We think that the US business cycle has transitioned to the late stage. Growth decelerating from its peak toward long-term potential and Fed monetary policy being roughly neutral are the two characteristics typical of a late-cycle economy. The good news is that the economy can be late cycle for a long time. Last year, our main concern was that the economy would overheat, forcing the Fed to tighten monetary policy and causing the cycle to end. However, growth has slowed more recently and the main risk now appears to be that the economy will simply continue slowing until a recession begins.
Trade negotiations between the US and China have resumed and a few small steps have been taken to deescalate the dispute, raising hopes that at least a partial deal can be reached. Economic data in recent weeks has mostly surprised to the upside. Consumer spending continues to be the main engine of growth. Job growth has slowed but is still strong enough to keep the labor market tight. The ISM manufacturing PMI fell below 50 in August, but hard data on manufacturing output showed a rise. Housing data has strengthened across the board, suggesting that lower mortgage rates are providing a boost. We keep our growth indicator at neutral. The yield curve is inverted, with long-term Treasury yields below short-term yields. In the past, this has been a reliable indicator that a recession is on the way, but we expect this time to be different. Recent inflation data has been stronger. Credit spreads on corporate bonds are fairly tight. The Fed cut rates by 25 basis points (bps) on 18 September and the market is pricing in about a 75% chance of another cut by the end of the year.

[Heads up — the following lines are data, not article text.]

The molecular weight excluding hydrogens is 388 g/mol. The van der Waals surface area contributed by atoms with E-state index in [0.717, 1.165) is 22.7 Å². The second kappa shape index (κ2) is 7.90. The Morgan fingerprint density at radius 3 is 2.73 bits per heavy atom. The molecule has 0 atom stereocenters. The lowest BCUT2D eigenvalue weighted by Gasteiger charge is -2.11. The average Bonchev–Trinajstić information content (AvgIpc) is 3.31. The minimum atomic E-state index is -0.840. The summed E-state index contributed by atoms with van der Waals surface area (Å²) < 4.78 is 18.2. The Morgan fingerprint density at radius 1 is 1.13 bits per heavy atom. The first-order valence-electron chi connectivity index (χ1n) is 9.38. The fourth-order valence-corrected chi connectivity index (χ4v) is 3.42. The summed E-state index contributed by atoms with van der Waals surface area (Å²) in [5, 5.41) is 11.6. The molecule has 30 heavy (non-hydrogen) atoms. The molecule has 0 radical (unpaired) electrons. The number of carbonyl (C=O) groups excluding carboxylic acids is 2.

What are we watching?
We are focusing on signs that business demand for labor is slowing, as this could undermine the outlook for consumer spending and increase the risk of recession. In addition to the US-China trade dispute, a decision on auto tariffs should be made by November. Overseas, we are keeping an eye on both slowing growth and political issues with the potential to rattle markets.
What are the investment implications?
Risks for the economy are skewed to the downside. We remain underweight equities in our tactical asset allocation.
Key cycle indicators
The cycle indicators gauge whether the economy is overheating and if financial conditions are restricting growth. These determine our assessment of where we are in the cycle.
Overall: Late cycle
Growth (relative to potential)
Inflation (relative to 2%)
Each indicator is evaluated relative to a neutral level that is sustainable over time in order to determine whether the economy is at risk of overheating or if financial conditions will start to restrict growth.